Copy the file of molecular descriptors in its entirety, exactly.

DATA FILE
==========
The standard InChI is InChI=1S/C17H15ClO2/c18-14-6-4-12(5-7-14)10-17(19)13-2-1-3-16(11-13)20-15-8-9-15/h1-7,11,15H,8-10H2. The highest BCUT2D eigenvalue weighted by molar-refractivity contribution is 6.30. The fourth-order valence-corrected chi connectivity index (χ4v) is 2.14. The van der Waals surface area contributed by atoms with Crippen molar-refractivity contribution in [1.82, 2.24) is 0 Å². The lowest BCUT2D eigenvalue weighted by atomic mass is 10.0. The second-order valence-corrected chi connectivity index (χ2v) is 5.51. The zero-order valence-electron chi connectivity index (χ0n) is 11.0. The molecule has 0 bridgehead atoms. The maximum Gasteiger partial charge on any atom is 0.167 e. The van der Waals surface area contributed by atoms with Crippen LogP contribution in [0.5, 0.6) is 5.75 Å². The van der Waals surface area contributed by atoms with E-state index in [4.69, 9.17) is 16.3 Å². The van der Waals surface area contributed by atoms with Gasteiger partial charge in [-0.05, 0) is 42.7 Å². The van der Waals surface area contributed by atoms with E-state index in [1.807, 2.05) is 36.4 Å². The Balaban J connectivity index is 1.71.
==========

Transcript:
The standard InChI is InChI=1S/C17H15ClO2/c18-14-6-4-12(5-7-14)10-17(19)13-2-1-3-16(11-13)20-15-8-9-15/h1-7,11,15H,8-10H2. The highest BCUT2D eigenvalue weighted by molar-refractivity contribution is 6.30. The fourth-order valence-corrected chi connectivity index (χ4v) is 2.14. The van der Waals surface area contributed by atoms with Crippen molar-refractivity contribution in [1.82, 2.24) is 0 Å². The lowest BCUT2D eigenvalue weighted by atomic mass is 10.0. The second-order valence-corrected chi connectivity index (χ2v) is 5.51. The zero-order valence-electron chi connectivity index (χ0n) is 11.0. The molecule has 0 bridgehead atoms. The maximum Gasteiger partial charge on any atom is 0.167 e. The van der Waals surface area contributed by atoms with Crippen LogP contribution in [0.5, 0.6) is 5.75 Å². The van der Waals surface area contributed by atoms with E-state index in [4.69, 9.17) is 16.3 Å². The van der Waals surface area contributed by atoms with Gasteiger partial charge in [-0.05, 0) is 42.7 Å². The van der Waals surface area contributed by atoms with E-state index in [1.807, 2.05) is 36.4 Å². The Balaban J connectivity index is 1.71.